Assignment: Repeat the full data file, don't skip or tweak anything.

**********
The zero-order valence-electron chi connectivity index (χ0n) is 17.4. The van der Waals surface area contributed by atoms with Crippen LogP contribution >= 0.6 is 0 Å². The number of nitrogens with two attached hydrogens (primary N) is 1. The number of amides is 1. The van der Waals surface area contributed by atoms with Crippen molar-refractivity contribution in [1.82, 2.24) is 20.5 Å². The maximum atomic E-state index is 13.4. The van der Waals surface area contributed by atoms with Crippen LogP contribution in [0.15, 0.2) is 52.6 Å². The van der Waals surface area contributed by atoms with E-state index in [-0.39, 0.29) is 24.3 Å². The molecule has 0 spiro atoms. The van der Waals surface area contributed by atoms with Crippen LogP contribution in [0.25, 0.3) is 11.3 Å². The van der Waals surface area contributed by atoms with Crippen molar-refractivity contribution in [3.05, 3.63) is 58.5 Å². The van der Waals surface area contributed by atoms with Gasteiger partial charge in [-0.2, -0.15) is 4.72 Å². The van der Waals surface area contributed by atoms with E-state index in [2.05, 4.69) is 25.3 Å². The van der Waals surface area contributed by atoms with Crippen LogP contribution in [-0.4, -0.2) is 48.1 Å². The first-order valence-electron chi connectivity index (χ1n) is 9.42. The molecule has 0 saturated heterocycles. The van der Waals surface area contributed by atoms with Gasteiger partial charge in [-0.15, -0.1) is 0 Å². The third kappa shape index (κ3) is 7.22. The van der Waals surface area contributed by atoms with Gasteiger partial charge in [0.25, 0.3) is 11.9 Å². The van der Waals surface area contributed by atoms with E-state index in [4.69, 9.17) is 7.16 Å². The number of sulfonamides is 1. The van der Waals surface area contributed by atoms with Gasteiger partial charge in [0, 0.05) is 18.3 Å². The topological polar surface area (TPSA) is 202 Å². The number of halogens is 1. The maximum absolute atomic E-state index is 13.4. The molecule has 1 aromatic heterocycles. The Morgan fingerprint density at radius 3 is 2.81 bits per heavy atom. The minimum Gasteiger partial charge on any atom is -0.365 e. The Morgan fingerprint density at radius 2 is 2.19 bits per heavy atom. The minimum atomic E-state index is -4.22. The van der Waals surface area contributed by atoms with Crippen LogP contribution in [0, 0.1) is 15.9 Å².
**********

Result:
The zero-order valence-electron chi connectivity index (χ0n) is 17.4. The van der Waals surface area contributed by atoms with Crippen LogP contribution >= 0.6 is 0 Å². The number of nitrogens with two attached hydrogens (primary N) is 1. The number of amides is 1. The van der Waals surface area contributed by atoms with Crippen molar-refractivity contribution in [1.82, 2.24) is 20.5 Å². The maximum atomic E-state index is 13.4. The van der Waals surface area contributed by atoms with Crippen LogP contribution in [0.15, 0.2) is 52.6 Å². The van der Waals surface area contributed by atoms with E-state index in [-0.39, 0.29) is 24.3 Å². The molecule has 0 spiro atoms. The van der Waals surface area contributed by atoms with Crippen LogP contribution in [0.25, 0.3) is 11.3 Å². The van der Waals surface area contributed by atoms with Crippen molar-refractivity contribution in [3.05, 3.63) is 58.5 Å². The van der Waals surface area contributed by atoms with Gasteiger partial charge in [-0.2, -0.15) is 4.72 Å². The van der Waals surface area contributed by atoms with E-state index in [2.05, 4.69) is 25.3 Å². The van der Waals surface area contributed by atoms with Crippen LogP contribution in [-0.4, -0.2) is 48.1 Å². The first-order valence-electron chi connectivity index (χ1n) is 9.42. The molecule has 0 saturated heterocycles. The van der Waals surface area contributed by atoms with Gasteiger partial charge in [-0.15, -0.1) is 0 Å². The third kappa shape index (κ3) is 7.22. The van der Waals surface area contributed by atoms with Gasteiger partial charge in [0.25, 0.3) is 11.9 Å². The van der Waals surface area contributed by atoms with E-state index in [4.69, 9.17) is 7.16 Å². The number of sulfonamides is 1. The van der Waals surface area contributed by atoms with Gasteiger partial charge in [0, 0.05) is 18.3 Å². The topological polar surface area (TPSA) is 202 Å². The number of halogens is 1. The maximum absolute atomic E-state index is 13.4. The molecule has 1 aromatic heterocycles. The Morgan fingerprint density at radius 3 is 2.81 bits per heavy atom. The minimum Gasteiger partial charge on any atom is -0.365 e. The Morgan fingerprint density at radius 2 is 2.19 bits per heavy atom. The minimum atomic E-state index is -4.22. The van der Waals surface area contributed by atoms with Crippen LogP contribution in [0, 0.1) is 15.9 Å².